Back in the Day: On the Organization of African Unity





The Creator has given us this share of the earth that goes by the name of the African continent; it belongs to us and we are its only masters. – Patrice Lumumba, African Unity and National Independence, 1959

By 1963, there were thirty-two liberated African nations. For any newly freed nation, the question of, “what now?” always arises, as forming policies and a flourishing nation post-colonialism is a hard task. One must understand how to unbind the country from the damaging grasps of white-colonial policies. The question of “what now?” was proposed in two ways; The Cassablanca Bloc of 1961, which comprised of  the so-called progressive states Ghana, Libya, Mali, Algeria, Guinea and Egypt, who believed in a federation of African states. Nkrumah, perhaps the most radical of them, also believed that a united African army would protect itself from colonialism.  The second asking of “what now?” came in the form of The Monrovia Bloc, consisting of Liberia, Nigeria, Senegal, Cameroon and other nations who believed in Pan-Africanism, however did not believe in a federated continent.

These two groups merged and on May 25, 1963 in Addis Ababa, Ethiopia, these thirty-two African nations established the Organization of African Unity. The purpose of the OAU, was to, above all, create a better life for Africans. Member nations thought this possible through the objectives of the OAU Charter. By ridding the continent of white-colonial rule and apartheid, maintaining the sovereignty of the Member States and creating a coordinated political, economic, civic and social policies, the OAU felt true African liberation could exist.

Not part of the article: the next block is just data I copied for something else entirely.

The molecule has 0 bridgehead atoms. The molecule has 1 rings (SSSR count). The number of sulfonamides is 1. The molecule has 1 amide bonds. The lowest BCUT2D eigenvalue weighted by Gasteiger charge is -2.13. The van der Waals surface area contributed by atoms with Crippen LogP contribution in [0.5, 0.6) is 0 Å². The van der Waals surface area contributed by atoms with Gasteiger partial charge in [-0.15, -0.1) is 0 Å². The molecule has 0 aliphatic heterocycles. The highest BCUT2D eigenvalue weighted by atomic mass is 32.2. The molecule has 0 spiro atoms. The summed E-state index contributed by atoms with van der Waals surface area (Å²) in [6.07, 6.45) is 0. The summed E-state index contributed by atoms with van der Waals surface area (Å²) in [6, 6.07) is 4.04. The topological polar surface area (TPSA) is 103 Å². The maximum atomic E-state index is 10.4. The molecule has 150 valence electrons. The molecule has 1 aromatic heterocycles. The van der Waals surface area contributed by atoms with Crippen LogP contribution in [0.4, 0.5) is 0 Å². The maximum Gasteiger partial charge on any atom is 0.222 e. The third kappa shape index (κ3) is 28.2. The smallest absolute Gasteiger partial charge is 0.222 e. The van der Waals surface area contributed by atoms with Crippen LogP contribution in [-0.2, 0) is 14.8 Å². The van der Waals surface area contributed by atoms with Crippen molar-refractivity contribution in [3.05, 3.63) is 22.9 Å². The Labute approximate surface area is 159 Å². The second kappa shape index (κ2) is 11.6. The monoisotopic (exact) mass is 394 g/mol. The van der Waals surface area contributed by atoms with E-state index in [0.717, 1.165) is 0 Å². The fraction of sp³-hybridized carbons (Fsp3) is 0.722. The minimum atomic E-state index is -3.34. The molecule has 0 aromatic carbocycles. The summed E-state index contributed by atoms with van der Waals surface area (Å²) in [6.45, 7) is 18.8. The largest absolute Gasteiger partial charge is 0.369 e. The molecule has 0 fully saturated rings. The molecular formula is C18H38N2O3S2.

The Founding Fathers of the OAU Are:

Kwame Nkrumah, Ghana
William Tubman, Liberia
HIM Emperor Haile Selassie I, Ethiopia
Ahmed Ben Bella, Algeria
Coutoucou Hubert Maga, Dahomey (now Benin)
Maurice Yaméogo, Burkina Faso
King Mwami Mwambutsa IV, Burundi
Ahmadou Ahidjo, Cameroon
David Dacko, Central African Republic
François Tombalbaye, Chad
Joseph Kasa-Vubu, DR Congo
Fulbert Youlou, Republic of Congo
Félix Houphouët-Boigny, Ivory Coast
Gamal Abdel Nasser, Egypt
Léon M’ba, Gabon
Ahmed Sékou Touré, Guinea
Idris I, King of Libya, Libya
Hamani Diori, Niger
Nnamdi Azikiwe, Nigeria
Grégoire Kayibanda, Rwanda
Léopold Sédar Senghor, Senegal
Milton Margai, Sierra Leone (Margai was a Prime Minister, Sierra Leone was a commonwealth until 1971
Aden Abdullah Osman Daar, Somalia
Ibrahim Abboud, Sudan
Sylvanus Epiphanio Olympio, Togo
Habib Bourguiba, Tunisia
Edward Frederick William David Walugembe Mutebi Luwangula Muteesa II, Uganda
Philibert Tsiranana, Madagascar
Modibo Keïta, Mali
Moktar Ould Daddah, Mauritania
Julius Nyerere, Tanganyika, now Tanzania

We Must Unite or Perish. – Kwame Nkrumah, Speech to the OAU, May 24, 1963

Fifty three years after the creation of the OAU, the state of Africa as a continent is both disheartening and inspiring. Most of the leaders who founded the OAU are long gone, most by deception, exile or death. White-colonial rule has reinvented itself in various forms and still plagues us in the form of debt, foreign investors, foreign aid and missionaries, to name a few. Outside of the foreign detriment to the continent, many African leaders have sold their countries to the highest bidder in exchange for wealth; leaving a vulnerable and weakened continent.

We must ask ourselves, what was the struggle for and how will that struggle not be in vain? As the child of immigrants, my African identity has always been important and a large factor in knowing myself. I am an African because it was born in me – to paraphrase Nkrumah. The pride that comes with being an African must not just be in name, but also in action. It is important that we use ourselves to the fullest capacity to ensure the longevity and prosperity of that great Continent.



What does Africa Day mean to you?



Song: OAU Welcome to Liberia (The Theme Song for 1979 OAU Conference, held in Monrovia, Liberia)
Artist: The Liberian Dream
Writer(s): C. Alake Williams, Zack Roberts, Joseph Toomey, Geebah Swaray, Evan Dukuly and E. Tonieh Williams
Released: 1979


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